An antifungal and antibiotic medication that is prescribed to millions of women to prevent vaginal yeast infections has caused a new type of lawsuit. A lawsuit against Bristol-Myers Squibb, the company that produces the medication, claims that the drug causes uterine fibroid tumors. The drug is marketed under various names, including Enlist, Actonel and Femstat. It is often taken to prevent vaginal thrush and pelvic pain associated with it.
If you have read any of the medical journals or magazines that deal with this issue, you know that many women are very frustrated with having recurring yeast infections.
One common reason for these infections is the use of prescription medications such as pantoprazole and other antibiotics. Many women are also embarrassed by recurring infections because of the unsightly appearance of vaginal discharge. This is one of the reasons that the lawsuit has been brought about.
There are two lawsuits in the works that center on this subject.
One case was brought against Bristol-Myers Squibb by a woman who is owed a whopping $2.75 million due to a condition known as endometriosis. The woman, identified as Jane Doe, claims that the drug’s use caused her to have an infection in her brain and spinal cord. The spinal cord infection left her with severe pain. She is suing the drug manufacturer under the Federal Employers’ Liability Act for injuries she claims to have received as a result of the drug’s use. A hearing date has been set for later this year.
Another case involves an employee whose job was to clean the bathroom of a drug manufacturer’s research facility.
The woman who was employed there became addicted to the drug and began going in and out of the restroom during work hours. Other employees reported that they noticed her falling asleep in the middle of the night. Eventually, her death was attributed to toxic levels of the drugs in her body.
Both of the above cases are being handled by the same law firm.
The attorney general of Massachusetts is overseeing the Bristol Myers lawsuit as well as the Doe v. Glick lawsuit. In both cases, the manufacturers named in the lawsuits have denied liability and said that they will not pursue the lawsuits. In a recent interview with CBS News anchor John Dickerson, a representative from the drug company asked the media outlet to refrain from asking about the lawsuit. He cited the fact that the case is in the discovery stage and that it is unknown what the final results will be.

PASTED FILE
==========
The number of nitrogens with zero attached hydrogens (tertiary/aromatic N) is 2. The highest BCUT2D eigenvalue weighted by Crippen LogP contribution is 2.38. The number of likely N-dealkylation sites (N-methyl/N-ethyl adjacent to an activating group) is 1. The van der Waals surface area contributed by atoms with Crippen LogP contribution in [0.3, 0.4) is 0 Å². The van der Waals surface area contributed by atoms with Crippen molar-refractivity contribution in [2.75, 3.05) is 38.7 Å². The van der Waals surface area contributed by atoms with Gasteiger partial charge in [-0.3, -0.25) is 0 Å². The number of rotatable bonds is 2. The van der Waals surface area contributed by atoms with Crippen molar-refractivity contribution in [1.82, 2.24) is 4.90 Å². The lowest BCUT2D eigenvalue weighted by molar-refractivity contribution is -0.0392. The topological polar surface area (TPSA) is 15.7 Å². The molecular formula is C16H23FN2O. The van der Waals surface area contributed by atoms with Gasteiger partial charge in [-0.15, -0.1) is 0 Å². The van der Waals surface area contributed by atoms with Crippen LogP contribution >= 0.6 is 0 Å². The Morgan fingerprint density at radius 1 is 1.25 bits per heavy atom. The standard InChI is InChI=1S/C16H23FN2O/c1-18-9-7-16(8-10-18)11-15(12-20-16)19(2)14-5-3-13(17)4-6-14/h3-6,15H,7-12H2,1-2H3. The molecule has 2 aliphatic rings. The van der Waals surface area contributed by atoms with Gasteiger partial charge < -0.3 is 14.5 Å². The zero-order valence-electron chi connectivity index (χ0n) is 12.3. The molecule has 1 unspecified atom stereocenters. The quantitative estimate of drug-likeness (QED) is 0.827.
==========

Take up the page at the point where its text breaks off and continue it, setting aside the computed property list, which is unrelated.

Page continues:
This statement is both accurate and worrying. Discovery in a litigation case is the time in which a party seeks to prove its legal position. As a plaintiff’s attorney, I can tell you that there is a strong likelihood that the manufacturer may settle the case without having to go to court. Why would they do so? Settling cases involving drug negligence can save the company money, while also avoiding the expense of a trial. This means that either the drug maker will avoid a potentially costly settlement or the victim’s attorney will be forced to seek court action.
This is obviously a bad situation for victims and their families.
It is important to remember that the Food and Drug Administration is not an advocate for these drugs. They are aware of the many deaths and illnesses that have resulted from these drugs. While the FDA cannot police the manufacturer’s conduct, they can ban the product if evidence shows they are dangerous. That is their main function anyway.
This is why victims of drug negligence need to contact qualified attorneys who have experience winning these type of lawsuits. When fighting this type of case, it is important to get access to competent counsel with experience in handling similar cases. This will ensure that you get the representation you deserve and that your lawsuit proceeds are fairly resolved. You do not want to spend time and money fighting this lawsuit while shrugging responsibility to those responsible for your injuries. There is no reason for you to take this chance.